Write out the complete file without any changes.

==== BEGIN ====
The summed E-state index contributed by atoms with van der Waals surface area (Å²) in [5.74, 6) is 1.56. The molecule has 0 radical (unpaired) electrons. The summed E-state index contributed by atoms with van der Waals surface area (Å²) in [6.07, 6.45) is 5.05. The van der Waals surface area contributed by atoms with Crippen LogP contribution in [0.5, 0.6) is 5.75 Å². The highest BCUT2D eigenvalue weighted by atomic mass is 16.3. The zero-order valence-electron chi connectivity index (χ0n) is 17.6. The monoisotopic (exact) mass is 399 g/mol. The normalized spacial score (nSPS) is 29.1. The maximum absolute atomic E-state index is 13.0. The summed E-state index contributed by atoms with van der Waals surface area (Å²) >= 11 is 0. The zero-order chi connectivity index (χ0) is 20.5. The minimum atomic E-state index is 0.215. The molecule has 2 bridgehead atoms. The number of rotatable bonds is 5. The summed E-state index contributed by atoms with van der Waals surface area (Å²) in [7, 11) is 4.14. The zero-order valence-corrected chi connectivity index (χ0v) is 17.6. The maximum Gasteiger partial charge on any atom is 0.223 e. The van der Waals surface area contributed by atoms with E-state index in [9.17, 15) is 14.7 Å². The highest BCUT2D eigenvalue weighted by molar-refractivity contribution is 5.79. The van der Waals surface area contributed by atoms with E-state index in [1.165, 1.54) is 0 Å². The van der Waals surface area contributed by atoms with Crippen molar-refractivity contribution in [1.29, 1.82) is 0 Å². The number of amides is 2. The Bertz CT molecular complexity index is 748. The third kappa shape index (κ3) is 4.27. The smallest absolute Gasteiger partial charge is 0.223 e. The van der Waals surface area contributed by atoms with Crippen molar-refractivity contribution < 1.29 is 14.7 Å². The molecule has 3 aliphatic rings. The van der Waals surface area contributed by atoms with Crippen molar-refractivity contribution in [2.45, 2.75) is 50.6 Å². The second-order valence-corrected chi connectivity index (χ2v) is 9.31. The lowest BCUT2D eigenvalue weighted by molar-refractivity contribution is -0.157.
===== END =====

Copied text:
The summed E-state index contributed by atoms with van der Waals surface area (Å²) in [5.74, 6) is 1.56. The molecule has 0 radical (unpaired) electrons. The summed E-state index contributed by atoms with van der Waals surface area (Å²) in [6.07, 6.45) is 5.05. The van der Waals surface area contributed by atoms with Crippen LogP contribution in [0.5, 0.6) is 5.75 Å². The highest BCUT2D eigenvalue weighted by atomic mass is 16.3. The zero-order valence-electron chi connectivity index (χ0n) is 17.6. The monoisotopic (exact) mass is 399 g/mol. The normalized spacial score (nSPS) is 29.1. The maximum absolute atomic E-state index is 13.0. The summed E-state index contributed by atoms with van der Waals surface area (Å²) >= 11 is 0. The zero-order chi connectivity index (χ0) is 20.5. The minimum atomic E-state index is 0.215. The molecule has 2 bridgehead atoms. The number of rotatable bonds is 5. The summed E-state index contributed by atoms with van der Waals surface area (Å²) in [7, 11) is 4.14. The zero-order valence-corrected chi connectivity index (χ0v) is 17.6. The maximum Gasteiger partial charge on any atom is 0.223 e. The van der Waals surface area contributed by atoms with E-state index in [9.17, 15) is 14.7 Å². The highest BCUT2D eigenvalue weighted by molar-refractivity contribution is 5.79. The van der Waals surface area contributed by atoms with E-state index in [1.165, 1.54) is 0 Å². The van der Waals surface area contributed by atoms with Crippen molar-refractivity contribution in [1.29, 1.82) is 0 Å². The number of amides is 2. The Bertz CT molecular complexity index is 748. The third kappa shape index (κ3) is 4.27. The smallest absolute Gasteiger partial charge is 0.223 e. The van der Waals surface area contributed by atoms with Crippen molar-refractivity contribution < 1.29 is 14.7 Å². The molecule has 3 aliphatic rings. The van der Waals surface area contributed by atoms with Crippen molar-refractivity contribution in [2.45, 2.75) is 50.6 Å². The second-order valence-corrected chi connectivity index (χ2v) is 9.31. The lowest BCUT2D eigenvalue weighted by molar-refractivity contribution is -0.157.